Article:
On the first morning we drew Ivan Truong & Andrew Fergus for our initial game. The morning actually got off to a slow start with some fluffing around, and all 4 games being played in the first round probably lost about 20-30 minutes of game time, plus took excessively long to do terrain placement and deploy. Once underway Caesennius, the Roman C-in-C, soon managed to invade Germany for whatever reasons, we presume in the South-East perhaps? Anyhow, Caesennius managed to encamp on the edge of a German plain forcing the Cimbri to pitch tents in an area of poor terrain that was mostly Marsh (3 features of such in the German deployment area), while the Roman’s deployed on the adjacent open plain – but perhaps the Germans preferred being amongst the wet boggy muck and the joke was on Caesennius?!
Regardless the Cimbri had, it appeared, been very industrious as they had fortified part of their camp in the Roman style with a palisade and ditch, and at sun up the weather came out clear and fine and the Romans found a surprising small force arrayed against them. On their left, opposite half of their heavy foot & auxilia was a force of Tigurini Allies from Gaul, mostly Wb(O) deployed in an area of Marsh but supported by a few Cv(O) Chariots & Cavalry and some Psiloi on their flanks. In the centre the Romans had their Armenian Allies, facing a smallish force of German Cavalry, and next, to the centre-right the Romans had the balance of their Legionaries & Auxilia facing some more Cavalry and a large empty area of Marsh. The Roman Cavalry and Artillery was deployed behind the main line to the right, and the balance of the Cimbri’s force was nowhere to be seen…
The Roman dispositions were designed to allow an aggressive advance towards the visible enemy forces while providing for a rapid response to the possibility of a flank march on the right – which seemed a likely event even before the German deployment had disclosed their lack of forces in the main position. The Cimbri then produced their first Stratagem – Delayed Battle – delaying the start by about 2 hours (until 0800) and increasing the likelihood of any flank march arriving… And then the battle was under way – the Cimbri were very restrained and showed no real desire to advance on the Romans, and Caesennius, in a fit of activity, responded by a rapid advance of the Roman line forward, rapidly closing the gap. On the right a column of Auxilia at the end of the line pulled ahead and headed into the large Marsh there, expecting to occupy it and threaten the enemy camp, but only to be surprised by the second Cimbri Stratagem – Ambushers – of which 2 groups totalling 16 Ps(O) & (I) were in the Marsh. They got the drop on the Romans initially and only the superior fighting power of the Auxilia kept them out of trouble and avoided envelopment – their being a brief squabble in the edge of the Marsh, with both sides taking minor casualties, before events elsewhere drew the Roman auxiliaries away to more pressing matters.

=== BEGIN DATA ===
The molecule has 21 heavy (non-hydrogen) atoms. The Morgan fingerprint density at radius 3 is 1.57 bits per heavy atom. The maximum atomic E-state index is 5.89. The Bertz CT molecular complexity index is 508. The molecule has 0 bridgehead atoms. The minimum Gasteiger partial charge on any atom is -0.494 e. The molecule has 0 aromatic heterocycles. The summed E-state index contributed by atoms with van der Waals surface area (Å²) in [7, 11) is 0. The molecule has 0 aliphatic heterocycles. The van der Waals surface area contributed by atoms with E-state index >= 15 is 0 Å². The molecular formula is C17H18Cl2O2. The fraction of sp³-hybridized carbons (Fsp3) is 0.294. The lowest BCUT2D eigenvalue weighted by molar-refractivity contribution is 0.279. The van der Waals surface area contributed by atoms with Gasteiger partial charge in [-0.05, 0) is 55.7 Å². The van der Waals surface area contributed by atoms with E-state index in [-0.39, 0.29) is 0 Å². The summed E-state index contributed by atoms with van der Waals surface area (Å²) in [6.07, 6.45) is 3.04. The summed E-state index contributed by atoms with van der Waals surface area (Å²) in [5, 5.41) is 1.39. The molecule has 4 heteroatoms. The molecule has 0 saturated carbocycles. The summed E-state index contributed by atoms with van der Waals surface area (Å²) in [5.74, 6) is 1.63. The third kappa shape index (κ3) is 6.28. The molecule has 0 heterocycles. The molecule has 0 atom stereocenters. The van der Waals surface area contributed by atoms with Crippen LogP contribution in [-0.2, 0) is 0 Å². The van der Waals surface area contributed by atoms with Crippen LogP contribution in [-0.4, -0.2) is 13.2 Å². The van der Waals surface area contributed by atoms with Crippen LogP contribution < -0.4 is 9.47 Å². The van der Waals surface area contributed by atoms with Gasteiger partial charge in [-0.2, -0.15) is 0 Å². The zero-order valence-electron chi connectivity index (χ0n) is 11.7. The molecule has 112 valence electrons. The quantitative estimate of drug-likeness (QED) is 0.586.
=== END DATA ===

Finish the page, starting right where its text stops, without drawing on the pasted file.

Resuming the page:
In the centre and on the left the Romans attempted to close and managed to engage minor elements of the Cimbri and Tigurini in that area, but as these were primarily Cavalry they were difficult to tie down to a decisive fight.
After a few bounds the expected Cimbri flank march arrived, as expected on the Roman right, but what wasn’t expected was that it was 45ME including 69 Warband(O) plus a few (7) Psiloi(I), and 2 Baggage! You can get a feel for the size in the photos above and below – it would need 31 Wb(O) to be eliminated to break the command! While the Roman Legionaries on the left and the Armenians supported by a few Legionaries from the right continued to press frontally against the thin Cimbri & Tigurini Cavalry line, the balance of the right Command turned to face the flanking force, the Auxilia in the Marsh disengaging and supported by the remaining uncommitted Auxilia & Psiloi (Archers) on the right, delayed, and then attacked the end of the Warband mass closest to the Marsh, buying time for the Legionaries beyond them to turn around and provide a solid front facing part of the Warband’s advance.